The Air Force is getting closer to sending its first few B-21 stealth bombers up into the air for testing and early evaluation in preparation for a potential war. As a result, many people are likely wondering whether the new ultra-stealth, secret platform just might succeed in an attempt to evade the most advanced air defenses in the world. Could it be true?
The details of its stealth properties may never fully be known, something which is quite likely for the best; however, a senior Air Force official told me years ago that the B-21 stealth bomber will be able to put any target at risk anywhere in the world at any time. What would it take for this to actually be the case? It would take a lot but it may not be impossible. Perhaps only a test in actual war would answer the question, but it would not be surprising if the Air Force began testing the B-21 against representative models or close approximations of Russian and Chinese air defenses.
While Russian newspapers can at times be given to some hyperbole regarding their weapons systems, state-run publications have, for several years now, claimed that advanced S-400 and S-500 Russian air defenses “can” detect and destroy stealth aircraft. They are increasingly meshed or networked to one another in a way that allows them to transmit tracking data from one digital node to another. Also, they operate with much faster computer processing speed and more sensitive, longer-range radar systems. Additionally, they operate on a broader range of frequencies and can likely share track-loop data between fire-control systems more quickly and efficiently. They may even operate with artificial-intelligence-enabled information targeting systems which use advanced algorithms to bounce incoming images off of known, previously compiled data to make rapid identifications.
However, despite the widely discussed growing sophistication of Russian-built air defenses, the task of actually “hitting” an advanced stealth aircraft is extremely difficult. A much narrower, high-frequency radar system is needed to establish a precise track on a stealth plane as it moves. A greater degree of image fidelity, sensitivity, and precision is needed to maintain a target lock on an aircraft as it transits from one radar aperture or field of view to another. In essence, it may be quite difficult to establish a continuous track, the kind of targeting needed to actually hit and shoot down a stealth aircraft. Hitting an aircraft is quite different than simply being able to make a determination that an aircraft is there or might be there. What this means is that, despite the hype about air defenses, advanced stealth is quite likely here to stay, particularly in the case of the B-21 Raider as it reportedly incorporates an entirely new generation of stealth technologies.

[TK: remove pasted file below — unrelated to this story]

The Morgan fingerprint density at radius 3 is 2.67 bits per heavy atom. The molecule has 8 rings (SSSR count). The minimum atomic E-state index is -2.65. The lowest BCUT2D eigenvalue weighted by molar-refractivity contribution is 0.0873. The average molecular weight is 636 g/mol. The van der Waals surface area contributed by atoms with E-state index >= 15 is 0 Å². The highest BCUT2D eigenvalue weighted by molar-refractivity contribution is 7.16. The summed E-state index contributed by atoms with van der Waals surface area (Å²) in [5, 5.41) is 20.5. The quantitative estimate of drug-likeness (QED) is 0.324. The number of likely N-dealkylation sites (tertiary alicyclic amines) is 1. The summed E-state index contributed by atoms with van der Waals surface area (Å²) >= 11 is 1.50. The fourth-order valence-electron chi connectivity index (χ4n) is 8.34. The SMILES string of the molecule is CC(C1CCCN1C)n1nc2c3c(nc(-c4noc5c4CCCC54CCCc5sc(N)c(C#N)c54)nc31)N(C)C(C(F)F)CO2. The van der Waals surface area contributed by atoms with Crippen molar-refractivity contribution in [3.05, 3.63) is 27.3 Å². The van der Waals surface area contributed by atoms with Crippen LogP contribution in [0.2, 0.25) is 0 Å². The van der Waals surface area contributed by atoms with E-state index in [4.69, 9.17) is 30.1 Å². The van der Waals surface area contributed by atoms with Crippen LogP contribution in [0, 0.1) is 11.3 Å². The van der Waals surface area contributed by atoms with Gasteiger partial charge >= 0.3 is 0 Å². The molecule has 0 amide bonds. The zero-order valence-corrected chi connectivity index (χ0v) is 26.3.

Kris Osborn is the defense editor for the National Interest. Osborn previously served at the Pentagon as a Highly Qualified Expert with the Office of the Assistant Secretary of the Army—Acquisition, Logistics & Technology. Osborn has also worked as an anchor and on-air military specialist at national TV networks. He has appeared as a guest military expert on Fox News, MSNBC, The Military Channel, and The History Channel. He also has a Master’s Degree in Comparative Literature from Columbia University.